But what if the warrant is not issued for an improper purpose? In Grollo v Macauley at 551 Northrop and Ryan JJ said:
‘In many instances, in the course of executing search warrants, the persons making the search may discover information that could be used in pending legal proceedings. That fact, of itself, could not make the search warrants invalid. The remedy lies in action against a person making improper use of that information … the fact that there is a possibility that information might be discovered that could be used in pending legal proceedings cannot, by itself, invalidate a search warrant which otherwise complies with the law.’
If entry is gained to premises by means of the compelling nature of a search warrant, and documents are seized, in my view it would be consistent with general principle to hold that it would be improper for documents seized pursuant to the warrant to be used for any purposes outside those comprehended by the warrant.” (emphasis added)
 At ,  and .
- In Williams v Keelty, the Australian Securities and Investment Commission (“ASIC”) was investigating the applicant under the ASIC Act. ASIC commenced civil proceedings for a pecuniary penalty and other relief against Williams and Adler, who were directors of HIH Insurance. The investigation of criminal offences with regard to the same behaviour by the directors continued. ASIC obtained a search warrant to search for and seize documents relevant to criminal offences. It would have been improper for ASIC to obtain search warrants to assist it in the civil rather than criminal proceedings. The search warrants were not issued for that purpose or for any other collateral or ulterior purpose and so were not invalid. Nevertheless the court held that it would be improper for ASIC to use the documents or the information obtained pursuant to the warrants other than for the criminal proceedings, ie the prosecution of the criminal offences, the investigation of which was the purpose of the warrants.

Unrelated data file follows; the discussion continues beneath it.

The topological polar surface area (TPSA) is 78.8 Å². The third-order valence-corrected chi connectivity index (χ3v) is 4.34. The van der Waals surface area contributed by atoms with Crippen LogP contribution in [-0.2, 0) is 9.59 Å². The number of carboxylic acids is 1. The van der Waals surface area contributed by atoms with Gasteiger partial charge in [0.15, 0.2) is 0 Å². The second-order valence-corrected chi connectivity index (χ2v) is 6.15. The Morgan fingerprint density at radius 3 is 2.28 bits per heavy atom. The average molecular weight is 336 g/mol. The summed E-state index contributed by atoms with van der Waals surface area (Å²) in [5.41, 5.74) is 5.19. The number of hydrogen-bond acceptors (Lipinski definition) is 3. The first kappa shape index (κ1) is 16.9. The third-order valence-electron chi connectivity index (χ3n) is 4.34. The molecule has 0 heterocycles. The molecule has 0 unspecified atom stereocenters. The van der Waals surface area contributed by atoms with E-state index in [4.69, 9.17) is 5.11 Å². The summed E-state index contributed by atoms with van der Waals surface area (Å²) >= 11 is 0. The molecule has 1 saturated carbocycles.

- The cases herein referred to were considered by Austin J in the Supreme Court of New South Wales in ASIC v Rich regarding the admissibility in civil proceedings brought by ASIC against directors of One.Tel of material obtained by the execution of search warrants issued in relation to suspected criminal offences. In that case, ASIC was investigating the directors for both criminal and civil liability. The warrants set out that “there were reasonable grounds for suspecting the things to be seized would afford evidence as to the commission of [specified] offences.” Austin J referred to the decision of Full Court of the Federal Court in Hart v Australian Federal Police in observing that “the purpose of search and seizure provisions is to provide for the gathering of information to determine whether offences have been committed and to facilitate proof of them.”
  220 ALR 324;  NSWSC 62.
- This is reflected in the wording of s 150(1)(a) of the PPRA which provides that a warrant may be executed to obtain evidence of the commission of an offence. That is the only ground for the validity of the search warrant in this case. However Austin J observed of similar wording in the Crimes Act 1914 (Cth):
“All of this falls well short of an express prohibition on any use of the seized things, by the executing officer …, for the purposes other than the investigation and prosecution of criminal offences to which the seized things relate.”
 ASIC v Rich  220 ALR 324;  NSWSC 62 at 372, .